So what’s my solution? College is ridiculously expensive and I can certainly concede that the price tag can be incredibly burdensome, to say the least, for many students and their families.
It astounds me that not only is the US cost of higher education greater than in any other country; the quality of the education is not even the best internationally. We’re currently ranked 12th in the world for our young adults with a college education. So why aren’t we getting the optimal cost return on our education if we’re paying the most?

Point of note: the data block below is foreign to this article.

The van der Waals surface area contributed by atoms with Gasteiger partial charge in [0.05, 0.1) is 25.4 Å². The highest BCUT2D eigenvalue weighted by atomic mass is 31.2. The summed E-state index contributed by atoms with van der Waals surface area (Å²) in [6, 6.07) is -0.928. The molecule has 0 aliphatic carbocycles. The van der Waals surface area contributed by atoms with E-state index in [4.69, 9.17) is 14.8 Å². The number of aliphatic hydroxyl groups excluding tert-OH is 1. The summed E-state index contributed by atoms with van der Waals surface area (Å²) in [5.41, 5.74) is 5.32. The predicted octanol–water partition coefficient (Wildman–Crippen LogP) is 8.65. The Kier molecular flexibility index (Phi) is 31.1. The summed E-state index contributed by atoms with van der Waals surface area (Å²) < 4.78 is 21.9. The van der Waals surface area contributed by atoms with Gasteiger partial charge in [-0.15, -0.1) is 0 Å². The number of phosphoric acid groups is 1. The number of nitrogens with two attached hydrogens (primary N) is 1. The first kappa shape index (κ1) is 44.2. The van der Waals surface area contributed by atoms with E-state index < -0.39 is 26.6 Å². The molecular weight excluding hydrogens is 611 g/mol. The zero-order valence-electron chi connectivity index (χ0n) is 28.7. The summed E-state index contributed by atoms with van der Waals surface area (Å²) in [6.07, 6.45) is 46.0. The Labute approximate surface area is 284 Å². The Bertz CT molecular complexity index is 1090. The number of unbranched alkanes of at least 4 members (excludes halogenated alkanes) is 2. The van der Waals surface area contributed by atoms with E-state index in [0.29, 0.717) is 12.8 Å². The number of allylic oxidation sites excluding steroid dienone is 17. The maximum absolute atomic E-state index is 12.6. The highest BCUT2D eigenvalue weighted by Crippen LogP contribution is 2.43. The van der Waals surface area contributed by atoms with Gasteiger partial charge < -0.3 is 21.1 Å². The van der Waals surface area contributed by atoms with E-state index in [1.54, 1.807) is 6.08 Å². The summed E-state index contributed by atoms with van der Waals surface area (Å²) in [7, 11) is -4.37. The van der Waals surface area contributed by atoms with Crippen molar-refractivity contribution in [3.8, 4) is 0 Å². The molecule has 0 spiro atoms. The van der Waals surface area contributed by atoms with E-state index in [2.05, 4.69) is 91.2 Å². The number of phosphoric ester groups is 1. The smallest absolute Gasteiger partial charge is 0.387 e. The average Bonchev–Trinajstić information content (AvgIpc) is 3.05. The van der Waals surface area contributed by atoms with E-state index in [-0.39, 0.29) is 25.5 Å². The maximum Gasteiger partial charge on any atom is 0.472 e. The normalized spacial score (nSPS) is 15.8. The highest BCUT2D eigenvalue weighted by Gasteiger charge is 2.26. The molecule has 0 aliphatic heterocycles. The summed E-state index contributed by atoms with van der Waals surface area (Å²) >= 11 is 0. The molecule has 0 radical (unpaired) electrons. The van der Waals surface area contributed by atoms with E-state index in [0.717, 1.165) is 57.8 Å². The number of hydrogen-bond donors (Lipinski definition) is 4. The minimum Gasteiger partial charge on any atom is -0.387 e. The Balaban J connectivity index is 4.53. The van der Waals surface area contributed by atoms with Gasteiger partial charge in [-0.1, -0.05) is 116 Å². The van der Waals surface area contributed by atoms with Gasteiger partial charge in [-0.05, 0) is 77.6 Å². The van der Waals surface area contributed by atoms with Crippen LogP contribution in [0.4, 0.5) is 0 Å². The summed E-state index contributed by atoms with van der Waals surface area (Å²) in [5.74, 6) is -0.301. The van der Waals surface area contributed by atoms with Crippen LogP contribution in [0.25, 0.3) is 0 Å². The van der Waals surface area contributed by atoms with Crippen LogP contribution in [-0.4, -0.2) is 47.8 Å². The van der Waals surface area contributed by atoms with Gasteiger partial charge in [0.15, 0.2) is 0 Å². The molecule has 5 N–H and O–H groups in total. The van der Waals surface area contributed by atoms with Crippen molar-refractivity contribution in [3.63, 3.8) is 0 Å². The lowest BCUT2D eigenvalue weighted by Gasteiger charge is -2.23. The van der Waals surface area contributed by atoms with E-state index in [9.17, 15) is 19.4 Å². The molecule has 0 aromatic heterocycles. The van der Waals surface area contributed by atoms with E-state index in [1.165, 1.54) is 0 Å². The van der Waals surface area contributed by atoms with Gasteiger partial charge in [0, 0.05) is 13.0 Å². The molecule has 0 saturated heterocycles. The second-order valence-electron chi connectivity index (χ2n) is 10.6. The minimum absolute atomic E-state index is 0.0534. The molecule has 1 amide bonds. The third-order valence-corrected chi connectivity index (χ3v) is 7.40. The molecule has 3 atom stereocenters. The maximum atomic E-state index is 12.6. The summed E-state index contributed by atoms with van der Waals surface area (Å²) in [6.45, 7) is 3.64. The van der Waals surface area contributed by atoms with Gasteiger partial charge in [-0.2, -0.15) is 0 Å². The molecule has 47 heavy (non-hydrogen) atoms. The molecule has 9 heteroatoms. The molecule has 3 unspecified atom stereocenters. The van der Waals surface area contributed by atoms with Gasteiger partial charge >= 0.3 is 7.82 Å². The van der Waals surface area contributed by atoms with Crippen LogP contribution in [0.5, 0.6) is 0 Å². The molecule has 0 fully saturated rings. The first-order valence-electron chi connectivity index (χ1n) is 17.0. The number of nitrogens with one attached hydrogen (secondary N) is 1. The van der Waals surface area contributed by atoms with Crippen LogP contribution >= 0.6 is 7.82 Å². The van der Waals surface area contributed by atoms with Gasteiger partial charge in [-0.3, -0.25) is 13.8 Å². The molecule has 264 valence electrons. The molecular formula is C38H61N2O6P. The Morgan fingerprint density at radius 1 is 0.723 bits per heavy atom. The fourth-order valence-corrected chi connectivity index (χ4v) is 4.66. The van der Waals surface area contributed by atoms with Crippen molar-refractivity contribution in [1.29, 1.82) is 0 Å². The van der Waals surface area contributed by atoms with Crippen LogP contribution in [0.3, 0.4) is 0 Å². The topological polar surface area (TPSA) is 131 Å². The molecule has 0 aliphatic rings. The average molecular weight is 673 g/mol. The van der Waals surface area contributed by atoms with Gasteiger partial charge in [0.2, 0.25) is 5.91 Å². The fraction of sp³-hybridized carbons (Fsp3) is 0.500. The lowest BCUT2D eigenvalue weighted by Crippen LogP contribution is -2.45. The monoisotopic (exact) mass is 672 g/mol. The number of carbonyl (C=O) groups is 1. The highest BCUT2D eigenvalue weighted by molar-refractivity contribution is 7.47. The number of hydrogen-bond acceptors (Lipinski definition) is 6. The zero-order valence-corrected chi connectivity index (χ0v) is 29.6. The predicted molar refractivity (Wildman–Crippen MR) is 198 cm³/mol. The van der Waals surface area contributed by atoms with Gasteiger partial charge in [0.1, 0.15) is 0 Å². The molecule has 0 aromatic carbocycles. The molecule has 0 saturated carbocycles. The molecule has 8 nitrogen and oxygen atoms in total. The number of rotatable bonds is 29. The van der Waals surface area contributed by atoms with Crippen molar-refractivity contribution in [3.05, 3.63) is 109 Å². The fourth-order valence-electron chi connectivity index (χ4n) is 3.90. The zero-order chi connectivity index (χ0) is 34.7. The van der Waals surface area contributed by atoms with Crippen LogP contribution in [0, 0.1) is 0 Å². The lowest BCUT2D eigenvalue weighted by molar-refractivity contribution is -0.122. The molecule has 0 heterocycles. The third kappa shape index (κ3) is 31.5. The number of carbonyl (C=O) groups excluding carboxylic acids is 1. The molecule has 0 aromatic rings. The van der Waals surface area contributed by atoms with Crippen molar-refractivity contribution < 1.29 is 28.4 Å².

For this, we have to examine a bit of U.S. history. In the mid-1900s, the cost of college education in the US used to be comparatively low in relation to today. In an AlterNet article about the rapid increase in college tuition, the author reflects upon the cost of his education, citing that his yearly UChicago tuition starting in 1958 was $870 (worth $7,130 in 2016). He describes about how from the late 1950s until the mid-1980s, tuition only rose gradually, though by the mid-1980s, it escalated dramatically. He attributes the increased demand to the notion that a college education equates to increased power and wealth, and the rapid cost increase to the immediate need for colleges to expand to accommodate all of the new students. After decades of federal and state budget cuts and a rise in elitism, particularly with private universities, the US college costs have ended up being dramatically higher than those from colleges in other nations.